Optimally, a chemogenetic system should have several characteristics for use in the nervous system: (i) The introduced receptor should be activated by low agonist doses; (ii) human use would be facilitated by a chemogenetic agonist that is already a safe and well-tolerated clinically approved drug that crosses the blood-brain barrier, whereas for research applications the agonist should be highly selective for the chemogenetic receptor over endogenous targets; (iii) chemogenetic receptors should be inert in the absence of the drug, lacking constitutive activity or responsiveness to endogenous ligands; (iv) the receptors should activate or inhibit neurons efficaciously, durably, and reversibly; and (v) the site and level of expression of the chemogenetic receptor should be measurable noninvasively. Existing chemogenetic systems did not fulfill all these criteria.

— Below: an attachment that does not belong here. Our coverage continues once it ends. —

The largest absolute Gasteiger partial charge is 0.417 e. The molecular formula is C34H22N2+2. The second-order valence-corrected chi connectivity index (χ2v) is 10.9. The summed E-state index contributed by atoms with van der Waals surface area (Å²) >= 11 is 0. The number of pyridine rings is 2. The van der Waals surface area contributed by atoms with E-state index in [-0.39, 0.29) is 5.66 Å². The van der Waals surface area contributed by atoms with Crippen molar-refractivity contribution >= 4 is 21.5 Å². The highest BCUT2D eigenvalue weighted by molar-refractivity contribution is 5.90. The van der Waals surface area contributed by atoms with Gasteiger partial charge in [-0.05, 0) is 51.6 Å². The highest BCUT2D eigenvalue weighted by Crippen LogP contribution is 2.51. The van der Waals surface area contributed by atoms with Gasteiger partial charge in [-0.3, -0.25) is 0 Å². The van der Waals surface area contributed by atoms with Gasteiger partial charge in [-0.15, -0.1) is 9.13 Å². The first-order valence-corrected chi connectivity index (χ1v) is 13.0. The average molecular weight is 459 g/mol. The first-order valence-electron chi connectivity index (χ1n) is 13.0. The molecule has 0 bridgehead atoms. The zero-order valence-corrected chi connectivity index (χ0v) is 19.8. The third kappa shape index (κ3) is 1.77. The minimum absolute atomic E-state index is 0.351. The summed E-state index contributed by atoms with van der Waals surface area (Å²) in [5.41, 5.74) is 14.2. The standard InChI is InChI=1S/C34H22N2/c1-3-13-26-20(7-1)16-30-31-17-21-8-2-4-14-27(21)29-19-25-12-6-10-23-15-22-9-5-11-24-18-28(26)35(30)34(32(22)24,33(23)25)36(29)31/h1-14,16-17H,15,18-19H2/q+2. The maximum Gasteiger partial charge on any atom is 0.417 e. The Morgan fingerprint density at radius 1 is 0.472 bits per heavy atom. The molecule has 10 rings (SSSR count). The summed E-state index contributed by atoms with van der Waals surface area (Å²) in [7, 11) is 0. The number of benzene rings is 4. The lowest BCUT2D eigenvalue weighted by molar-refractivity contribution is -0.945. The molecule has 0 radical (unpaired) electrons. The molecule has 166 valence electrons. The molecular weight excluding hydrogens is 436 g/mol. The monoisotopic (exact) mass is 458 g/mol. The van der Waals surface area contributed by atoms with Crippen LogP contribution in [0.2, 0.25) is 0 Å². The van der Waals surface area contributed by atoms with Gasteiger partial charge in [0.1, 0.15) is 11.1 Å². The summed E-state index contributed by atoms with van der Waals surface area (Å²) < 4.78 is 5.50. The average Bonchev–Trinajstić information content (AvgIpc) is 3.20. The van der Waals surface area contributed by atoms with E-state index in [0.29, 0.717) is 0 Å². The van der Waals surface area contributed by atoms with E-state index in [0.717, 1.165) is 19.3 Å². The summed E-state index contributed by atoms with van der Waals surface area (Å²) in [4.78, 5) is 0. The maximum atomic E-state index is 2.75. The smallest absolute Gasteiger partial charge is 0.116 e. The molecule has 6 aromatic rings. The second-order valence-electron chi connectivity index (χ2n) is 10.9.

We identified mutations of the ligand-binding domain of the α7 nicotinic acetylcholine receptor that conferred potent activity to the FDA-approved smoking cessation drug varenicline. We created chimeric ligand-gated ion channels by combining these modified ligand-binding domains with ion pore domains from either the glycine receptor or the serotonin 3 receptor, which conduct chloride or cations, respectively. These two types of chemogenetic channels inhibit or activate neurons upon binding varenicline at concentrations below those used clinically to treat nicotine addiction. Varenicline is especially attractive for potential therapeutic applications because it shows limited metabolism, durable pharmacokinetics, and high oral and brain bioavailability. Chemogenetic inhibition or activation was sustained for at least 2 to 3 weeks of continual exposure to varenicline, indicating suitability for chronic use. Expression of the chemogenetic ion channels was visualized in animals by positron emission tomography, enabling noninvasive measurement of the expression and anatomic site of chemogenetic receptors. We showed robust responses to chemogenetic silencing of neurons using low doses of varenicline in mice and one monkey. Finally, we synthesized brain-penetrant analogs of varenicline with subnanomolar potency and with greatly enhanced selectivity for the chemogenetic receptors that were effective for modulation of neural activity in mice.